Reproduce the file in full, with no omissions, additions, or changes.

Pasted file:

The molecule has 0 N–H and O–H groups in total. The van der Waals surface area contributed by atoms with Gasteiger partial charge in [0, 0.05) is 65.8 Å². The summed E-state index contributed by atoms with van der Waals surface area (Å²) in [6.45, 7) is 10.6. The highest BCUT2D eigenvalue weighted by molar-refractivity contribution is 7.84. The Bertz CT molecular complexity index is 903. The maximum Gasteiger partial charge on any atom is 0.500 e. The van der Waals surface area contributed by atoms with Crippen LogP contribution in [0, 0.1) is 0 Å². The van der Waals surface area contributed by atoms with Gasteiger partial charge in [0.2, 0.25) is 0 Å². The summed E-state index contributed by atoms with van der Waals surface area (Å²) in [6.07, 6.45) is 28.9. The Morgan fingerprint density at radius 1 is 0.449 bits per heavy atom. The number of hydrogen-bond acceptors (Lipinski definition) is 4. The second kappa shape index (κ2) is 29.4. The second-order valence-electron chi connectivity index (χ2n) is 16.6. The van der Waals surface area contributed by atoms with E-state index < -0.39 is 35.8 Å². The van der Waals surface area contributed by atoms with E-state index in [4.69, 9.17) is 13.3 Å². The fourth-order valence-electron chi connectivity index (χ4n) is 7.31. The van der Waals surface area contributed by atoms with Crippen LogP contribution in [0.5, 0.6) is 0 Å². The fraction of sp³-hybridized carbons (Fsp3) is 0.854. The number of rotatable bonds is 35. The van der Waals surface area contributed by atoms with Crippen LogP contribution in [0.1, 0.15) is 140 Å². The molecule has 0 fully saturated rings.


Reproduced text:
The molecule has 0 N–H and O–H groups in total. The van der Waals surface area contributed by atoms with Gasteiger partial charge in [0, 0.05) is 65.8 Å². The summed E-state index contributed by atoms with van der Waals surface area (Å²) in [6.45, 7) is 10.6. The highest BCUT2D eigenvalue weighted by molar-refractivity contribution is 7.84. The Bertz CT molecular complexity index is 903. The maximum Gasteiger partial charge on any atom is 0.500 e. The van der Waals surface area contributed by atoms with Crippen LogP contribution in [0, 0.1) is 0 Å². The van der Waals surface area contributed by atoms with Gasteiger partial charge in [0.2, 0.25) is 0 Å². The summed E-state index contributed by atoms with van der Waals surface area (Å²) in [6.07, 6.45) is 28.9. The Morgan fingerprint density at radius 1 is 0.449 bits per heavy atom. The number of hydrogen-bond acceptors (Lipinski definition) is 4. The second kappa shape index (κ2) is 29.4. The second-order valence-electron chi connectivity index (χ2n) is 16.6. The van der Waals surface area contributed by atoms with E-state index < -0.39 is 35.8 Å². The van der Waals surface area contributed by atoms with E-state index in [4.69, 9.17) is 13.3 Å². The fourth-order valence-electron chi connectivity index (χ4n) is 7.31. The van der Waals surface area contributed by atoms with Crippen LogP contribution in [0.5, 0.6) is 0 Å². The fraction of sp³-hybridized carbons (Fsp3) is 0.854. The number of rotatable bonds is 35. The van der Waals surface area contributed by atoms with Crippen LogP contribution in [0.1, 0.15) is 140 Å². The molecule has 0 fully saturated rings.